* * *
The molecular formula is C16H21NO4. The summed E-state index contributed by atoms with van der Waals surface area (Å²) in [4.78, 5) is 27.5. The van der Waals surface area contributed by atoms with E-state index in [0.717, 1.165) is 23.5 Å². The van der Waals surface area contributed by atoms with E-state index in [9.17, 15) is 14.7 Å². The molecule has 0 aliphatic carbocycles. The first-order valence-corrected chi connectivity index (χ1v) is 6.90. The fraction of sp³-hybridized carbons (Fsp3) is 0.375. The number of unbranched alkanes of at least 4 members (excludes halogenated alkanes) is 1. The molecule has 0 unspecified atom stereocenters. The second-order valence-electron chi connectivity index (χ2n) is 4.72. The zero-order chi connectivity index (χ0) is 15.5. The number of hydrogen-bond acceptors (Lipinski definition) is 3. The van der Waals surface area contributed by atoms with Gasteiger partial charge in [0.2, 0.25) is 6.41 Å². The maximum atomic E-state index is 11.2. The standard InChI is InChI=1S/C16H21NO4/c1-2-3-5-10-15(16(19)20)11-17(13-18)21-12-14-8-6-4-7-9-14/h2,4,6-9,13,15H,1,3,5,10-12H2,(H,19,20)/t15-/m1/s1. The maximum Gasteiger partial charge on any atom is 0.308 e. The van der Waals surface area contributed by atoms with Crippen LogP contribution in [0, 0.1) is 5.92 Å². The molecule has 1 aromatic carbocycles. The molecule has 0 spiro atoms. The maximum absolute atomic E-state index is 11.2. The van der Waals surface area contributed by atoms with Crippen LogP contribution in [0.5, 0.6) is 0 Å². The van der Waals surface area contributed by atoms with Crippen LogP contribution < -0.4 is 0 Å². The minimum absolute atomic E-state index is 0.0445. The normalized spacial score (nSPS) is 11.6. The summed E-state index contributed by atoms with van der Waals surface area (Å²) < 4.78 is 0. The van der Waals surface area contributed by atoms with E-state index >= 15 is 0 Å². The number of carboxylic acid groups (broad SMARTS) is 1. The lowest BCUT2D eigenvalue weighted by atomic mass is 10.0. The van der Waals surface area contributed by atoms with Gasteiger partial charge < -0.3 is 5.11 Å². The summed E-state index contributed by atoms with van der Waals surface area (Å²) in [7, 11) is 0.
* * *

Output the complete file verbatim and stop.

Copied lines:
The molecular formula is C16H21NO4. The summed E-state index contributed by atoms with van der Waals surface area (Å²) in [4.78, 5) is 27.5. The van der Waals surface area contributed by atoms with E-state index in [0.717, 1.165) is 23.5 Å². The van der Waals surface area contributed by atoms with E-state index in [9.17, 15) is 14.7 Å². The molecule has 0 aliphatic carbocycles. The first-order valence-corrected chi connectivity index (χ1v) is 6.90. The fraction of sp³-hybridized carbons (Fsp3) is 0.375. The number of unbranched alkanes of at least 4 members (excludes halogenated alkanes) is 1. The molecule has 0 unspecified atom stereocenters. The second-order valence-electron chi connectivity index (χ2n) is 4.72. The zero-order chi connectivity index (χ0) is 15.5. The number of hydrogen-bond acceptors (Lipinski definition) is 3. The van der Waals surface area contributed by atoms with Gasteiger partial charge in [0.2, 0.25) is 6.41 Å². The maximum atomic E-state index is 11.2. The standard InChI is InChI=1S/C16H21NO4/c1-2-3-5-10-15(16(19)20)11-17(13-18)21-12-14-8-6-4-7-9-14/h2,4,6-9,13,15H,1,3,5,10-12H2,(H,19,20)/t15-/m1/s1. The maximum Gasteiger partial charge on any atom is 0.308 e. The van der Waals surface area contributed by atoms with Crippen LogP contribution in [0, 0.1) is 5.92 Å². The molecule has 1 aromatic carbocycles. The molecule has 0 spiro atoms. The maximum absolute atomic E-state index is 11.2. The van der Waals surface area contributed by atoms with Crippen LogP contribution in [0.5, 0.6) is 0 Å². The van der Waals surface area contributed by atoms with Crippen LogP contribution < -0.4 is 0 Å². The minimum absolute atomic E-state index is 0.0445. The normalized spacial score (nSPS) is 11.6. The summed E-state index contributed by atoms with van der Waals surface area (Å²) < 4.78 is 0. The van der Waals surface area contributed by atoms with E-state index >= 15 is 0 Å². The number of carboxylic acid groups (broad SMARTS) is 1. The lowest BCUT2D eigenvalue weighted by atomic mass is 10.0. The van der Waals surface area contributed by atoms with Gasteiger partial charge < -0.3 is 5.11 Å². The summed E-state index contributed by atoms with van der Waals surface area (Å²) in [7, 11) is 0.